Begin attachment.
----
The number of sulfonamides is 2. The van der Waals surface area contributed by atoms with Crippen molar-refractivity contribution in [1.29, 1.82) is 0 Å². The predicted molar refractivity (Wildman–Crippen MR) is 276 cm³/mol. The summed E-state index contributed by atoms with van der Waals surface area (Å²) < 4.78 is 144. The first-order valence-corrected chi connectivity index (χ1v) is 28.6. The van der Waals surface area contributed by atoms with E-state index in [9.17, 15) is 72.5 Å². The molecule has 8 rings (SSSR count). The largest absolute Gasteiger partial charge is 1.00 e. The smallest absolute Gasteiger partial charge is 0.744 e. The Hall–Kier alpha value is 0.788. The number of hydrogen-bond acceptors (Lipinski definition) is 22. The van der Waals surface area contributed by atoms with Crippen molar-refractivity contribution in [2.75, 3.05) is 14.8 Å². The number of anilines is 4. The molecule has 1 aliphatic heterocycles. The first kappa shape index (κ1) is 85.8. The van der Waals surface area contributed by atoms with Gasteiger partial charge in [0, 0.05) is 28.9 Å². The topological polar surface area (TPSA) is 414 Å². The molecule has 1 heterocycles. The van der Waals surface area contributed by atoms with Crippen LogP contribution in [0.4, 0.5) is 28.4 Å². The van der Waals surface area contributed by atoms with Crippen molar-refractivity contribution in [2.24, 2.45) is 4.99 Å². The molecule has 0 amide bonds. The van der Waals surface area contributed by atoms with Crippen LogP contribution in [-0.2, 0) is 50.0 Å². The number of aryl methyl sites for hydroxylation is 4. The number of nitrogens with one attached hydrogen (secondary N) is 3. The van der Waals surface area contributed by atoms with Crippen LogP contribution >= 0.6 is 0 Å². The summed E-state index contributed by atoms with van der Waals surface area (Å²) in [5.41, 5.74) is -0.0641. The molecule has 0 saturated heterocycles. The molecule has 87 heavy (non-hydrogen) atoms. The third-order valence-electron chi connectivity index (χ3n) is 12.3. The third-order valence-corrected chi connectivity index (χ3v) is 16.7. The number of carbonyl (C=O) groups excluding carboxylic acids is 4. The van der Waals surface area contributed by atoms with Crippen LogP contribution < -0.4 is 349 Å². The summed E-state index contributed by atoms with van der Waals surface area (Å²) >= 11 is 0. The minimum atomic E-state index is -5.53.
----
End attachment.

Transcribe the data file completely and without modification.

The number of sulfonamides is 2. The van der Waals surface area contributed by atoms with Crippen molar-refractivity contribution in [1.29, 1.82) is 0 Å². The predicted molar refractivity (Wildman–Crippen MR) is 276 cm³/mol. The summed E-state index contributed by atoms with van der Waals surface area (Å²) < 4.78 is 144. The first-order valence-corrected chi connectivity index (χ1v) is 28.6. The van der Waals surface area contributed by atoms with E-state index in [9.17, 15) is 72.5 Å². The molecule has 8 rings (SSSR count). The largest absolute Gasteiger partial charge is 1.00 e. The smallest absolute Gasteiger partial charge is 0.744 e. The Hall–Kier alpha value is 0.788. The number of hydrogen-bond acceptors (Lipinski definition) is 22. The van der Waals surface area contributed by atoms with Crippen molar-refractivity contribution in [2.75, 3.05) is 14.8 Å². The number of anilines is 4. The molecule has 1 aliphatic heterocycles. The first kappa shape index (κ1) is 85.8. The van der Waals surface area contributed by atoms with Gasteiger partial charge in [0, 0.05) is 28.9 Å². The topological polar surface area (TPSA) is 414 Å². The molecule has 1 heterocycles. The van der Waals surface area contributed by atoms with Crippen LogP contribution in [0.4, 0.5) is 28.4 Å². The van der Waals surface area contributed by atoms with Crippen molar-refractivity contribution in [2.24, 2.45) is 4.99 Å². The molecule has 0 amide bonds. The van der Waals surface area contributed by atoms with Crippen LogP contribution in [-0.2, 0) is 50.0 Å². The number of aryl methyl sites for hydroxylation is 4. The number of nitrogens with one attached hydrogen (secondary N) is 3. The van der Waals surface area contributed by atoms with Crippen LogP contribution >= 0.6 is 0 Å². The summed E-state index contributed by atoms with van der Waals surface area (Å²) in [5.41, 5.74) is -0.0641. The molecule has 0 saturated heterocycles. The molecule has 87 heavy (non-hydrogen) atoms. The third-order valence-electron chi connectivity index (χ3n) is 12.3. The third-order valence-corrected chi connectivity index (χ3v) is 16.7. The number of carbonyl (C=O) groups excluding carboxylic acids is 4. The van der Waals surface area contributed by atoms with Crippen LogP contribution < -0.4 is 349 Å². The summed E-state index contributed by atoms with van der Waals surface area (Å²) >= 11 is 0. The minimum atomic E-state index is -5.53.